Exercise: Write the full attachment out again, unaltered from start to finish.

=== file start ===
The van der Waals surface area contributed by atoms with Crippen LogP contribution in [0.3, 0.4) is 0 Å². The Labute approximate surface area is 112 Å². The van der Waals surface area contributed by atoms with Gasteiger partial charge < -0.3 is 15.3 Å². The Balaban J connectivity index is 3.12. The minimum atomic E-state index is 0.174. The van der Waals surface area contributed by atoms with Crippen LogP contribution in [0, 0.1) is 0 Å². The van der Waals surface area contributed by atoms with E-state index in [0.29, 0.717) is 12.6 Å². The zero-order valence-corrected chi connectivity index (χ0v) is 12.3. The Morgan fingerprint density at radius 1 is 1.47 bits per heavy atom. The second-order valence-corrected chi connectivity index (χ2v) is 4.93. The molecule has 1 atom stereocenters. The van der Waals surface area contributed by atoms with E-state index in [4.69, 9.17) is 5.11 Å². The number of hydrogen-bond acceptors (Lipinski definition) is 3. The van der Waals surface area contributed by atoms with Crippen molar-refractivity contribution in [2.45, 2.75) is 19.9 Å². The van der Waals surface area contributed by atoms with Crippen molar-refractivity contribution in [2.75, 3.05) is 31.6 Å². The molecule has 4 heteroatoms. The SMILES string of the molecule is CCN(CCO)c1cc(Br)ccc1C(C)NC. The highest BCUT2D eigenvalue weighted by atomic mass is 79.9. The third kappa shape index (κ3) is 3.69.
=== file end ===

The van der Waals surface area contributed by atoms with Crippen LogP contribution in [0.3, 0.4) is 0 Å². The Labute approximate surface area is 112 Å². The van der Waals surface area contributed by atoms with Gasteiger partial charge < -0.3 is 15.3 Å². The Balaban J connectivity index is 3.12. The minimum atomic E-state index is 0.174. The van der Waals surface area contributed by atoms with Crippen LogP contribution in [0, 0.1) is 0 Å². The van der Waals surface area contributed by atoms with E-state index in [0.29, 0.717) is 12.6 Å². The zero-order valence-corrected chi connectivity index (χ0v) is 12.3. The Morgan fingerprint density at radius 1 is 1.47 bits per heavy atom. The second-order valence-corrected chi connectivity index (χ2v) is 4.93. The molecule has 1 atom stereocenters. The van der Waals surface area contributed by atoms with E-state index in [4.69, 9.17) is 5.11 Å². The number of hydrogen-bond acceptors (Lipinski definition) is 3. The van der Waals surface area contributed by atoms with Crippen molar-refractivity contribution in [2.45, 2.75) is 19.9 Å². The van der Waals surface area contributed by atoms with Crippen molar-refractivity contribution in [2.75, 3.05) is 31.6 Å². The molecule has 4 heteroatoms. The SMILES string of the molecule is CCN(CCO)c1cc(Br)ccc1C(C)NC. The highest BCUT2D eigenvalue weighted by atomic mass is 79.9. The third kappa shape index (κ3) is 3.69.